Characterization of Biomolecular Interactions Using a Multivariate Approach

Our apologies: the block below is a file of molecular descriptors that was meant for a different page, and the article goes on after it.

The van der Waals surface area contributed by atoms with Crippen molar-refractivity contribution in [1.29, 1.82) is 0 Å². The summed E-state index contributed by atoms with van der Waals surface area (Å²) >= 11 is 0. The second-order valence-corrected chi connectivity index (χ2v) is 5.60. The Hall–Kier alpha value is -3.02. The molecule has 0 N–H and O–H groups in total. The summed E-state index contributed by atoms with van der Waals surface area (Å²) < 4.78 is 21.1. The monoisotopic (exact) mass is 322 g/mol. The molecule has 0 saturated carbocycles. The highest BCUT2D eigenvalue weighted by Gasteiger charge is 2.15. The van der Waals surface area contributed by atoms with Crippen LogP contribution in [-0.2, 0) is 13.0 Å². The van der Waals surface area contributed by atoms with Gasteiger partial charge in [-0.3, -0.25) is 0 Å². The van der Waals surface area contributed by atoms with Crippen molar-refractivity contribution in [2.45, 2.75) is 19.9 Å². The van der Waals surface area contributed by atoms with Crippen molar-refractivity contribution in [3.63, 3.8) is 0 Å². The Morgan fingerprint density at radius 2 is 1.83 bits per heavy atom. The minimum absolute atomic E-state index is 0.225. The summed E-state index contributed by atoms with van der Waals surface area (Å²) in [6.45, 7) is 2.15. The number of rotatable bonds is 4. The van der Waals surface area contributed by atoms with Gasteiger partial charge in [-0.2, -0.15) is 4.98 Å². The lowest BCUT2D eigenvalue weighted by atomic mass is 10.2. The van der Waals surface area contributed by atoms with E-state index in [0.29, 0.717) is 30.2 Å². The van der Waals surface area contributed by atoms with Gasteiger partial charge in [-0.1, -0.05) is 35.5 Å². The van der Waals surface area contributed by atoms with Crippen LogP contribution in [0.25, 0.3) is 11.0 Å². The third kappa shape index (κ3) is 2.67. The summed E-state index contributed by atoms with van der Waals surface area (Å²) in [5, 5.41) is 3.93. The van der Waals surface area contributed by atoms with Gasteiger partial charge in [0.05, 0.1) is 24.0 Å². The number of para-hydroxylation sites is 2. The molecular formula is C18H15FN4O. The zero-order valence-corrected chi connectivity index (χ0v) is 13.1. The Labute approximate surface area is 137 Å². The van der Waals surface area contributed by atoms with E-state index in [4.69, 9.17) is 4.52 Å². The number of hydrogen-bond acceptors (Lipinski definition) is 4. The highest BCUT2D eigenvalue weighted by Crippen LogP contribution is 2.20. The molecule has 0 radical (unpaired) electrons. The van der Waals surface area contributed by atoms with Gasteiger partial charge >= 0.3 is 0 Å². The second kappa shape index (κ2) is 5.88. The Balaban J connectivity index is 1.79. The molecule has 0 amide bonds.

Sammanfattning: This thesis presents a novel bioinformatic methodology denoted the bio-chemometric approach. The methodology is designed for generation of detailed descriptions and predictions of biomolecular interactions. It is based on multivariate analysis of the sensitivity of a biomolecular interaction to multiple minor changes in the experimental conditions. In this work, either the chemical environment where the interaction takes place, or the molecular structure of one of the interacting molecules, was varied. The sensitivity of the interaction to the performed variations was presented as a vector called the sensitivity fingerprint. The bio-chemometric approach was tested on several biomolecular interactions. Useful descriptions of the interactions were obtained by measuring binding kinetics for each interaction in 12-20 different buffers and correlating buffer composition to binding kinetics. The obtained chemical sensitivity fingerprints were reproducible, significantly different and showed a weak correlation to binding site properties for the tested interactions. The results indicate that the fingerprints contained useful information about the binding site. The predictive ability of the bio-chemometric approach was tested on two different biomolecular interactions where one of the binding partners was slightly modified into multiple analogues by amino acid exchanges. In one example, interactions of 18 peptide analogues with an antibody gave data that could be used for accurate prediction of the dissociation rates of novel analogues. Reliable predictions of binding kinetics and affinity were also obtained for single domain camel antibody analogues binding to a protein antigen. By using the three-dimensional structure of camel antibodies and data obtained using the bio-chemometric approach, even the importance of non-exchanged amino acids for the binding could be estimated. The bio-chemometric approach can potentially improve the development of peptides and proteins for therapeutic and diagnostic use. It is suggested to be valid for general use in biochemistry.
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